Infrastructure bill includes money for removing lead from pipes

Removing lead from drinking water pipelines has been a key piece of Democrats sweeping bills, but the clock is ticking to get both the bills passed as Michiganders again have to worry if their water is dangerous.

“The lead in the water is such an immorality,” said Nancy Pelosi.

During a round table promoting the President’s build back better and infrastructure bills, House Speaker Pelosi told parents in cities like Benton Harbor, Hamtramack and Manchestor to question leaders in the wake of dangerous lead levels found in drinking water.

“I think you see that they’re holding people accountable there. And by the way, people should be suspicious and questioning about what this means for their children,” said Pelosi.

The landmark bills do include money from removing lead lines from communities across the country, but as Democrats fought over how much to spend the funding for removing lead has dwindled, starting at $45 billion to $15 billion.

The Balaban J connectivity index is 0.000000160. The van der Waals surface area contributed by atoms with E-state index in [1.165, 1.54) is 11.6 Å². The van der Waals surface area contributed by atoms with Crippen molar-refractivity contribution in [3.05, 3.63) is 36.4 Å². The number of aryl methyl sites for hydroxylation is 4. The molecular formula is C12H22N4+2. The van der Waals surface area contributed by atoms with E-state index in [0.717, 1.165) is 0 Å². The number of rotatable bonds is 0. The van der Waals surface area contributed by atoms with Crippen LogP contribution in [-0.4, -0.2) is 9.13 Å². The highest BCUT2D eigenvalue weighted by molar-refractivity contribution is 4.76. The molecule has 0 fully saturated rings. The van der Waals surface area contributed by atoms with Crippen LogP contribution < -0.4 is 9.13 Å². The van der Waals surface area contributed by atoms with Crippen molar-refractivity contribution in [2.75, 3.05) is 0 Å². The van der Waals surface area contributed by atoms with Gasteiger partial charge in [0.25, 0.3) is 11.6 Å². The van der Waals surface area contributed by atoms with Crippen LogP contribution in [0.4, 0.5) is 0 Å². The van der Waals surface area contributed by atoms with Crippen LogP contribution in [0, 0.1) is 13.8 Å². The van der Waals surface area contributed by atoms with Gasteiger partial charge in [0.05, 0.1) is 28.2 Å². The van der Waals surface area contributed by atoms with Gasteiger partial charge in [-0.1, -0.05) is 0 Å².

“Get the lead out. That was kind of our motto walking around. Get the lead out of the pipes. Get the pipes out,” said Pelosi.

It’s unclear how far the money would go. The estimated cost is between $500 million and $2.5 billion dollars to remove hundreds of thousands of contaminated or likely contaminated lines from Michigan alone. Congresswoman Debbie Dingell saying she’s been in talks with the White House about the issue.

“Everybody in Washington, from the President on down, knows this is a moral issue that has to be addressed. They care and have been very focused,” said Dingell.

Time is running out. Federal infrastructure funding runs out Nov. 1. Setting up what could be a long Halloween for lawmakers who still face a fight over the debt ceiling in December. When asked if there were back up plans incase talks fall through, Pelosi answering in no uncertain terms.

“It’s going to get done,” said Pelosi.

Pelosi said 90% of the bills have been written and could be finalized as soon as tomorrow.

About the Author:

Grant comes to Local 4 from Oklahoma City. He joins the news team as co-anchor of Local 4 News Today weekend mornings and is a general assignment reporter.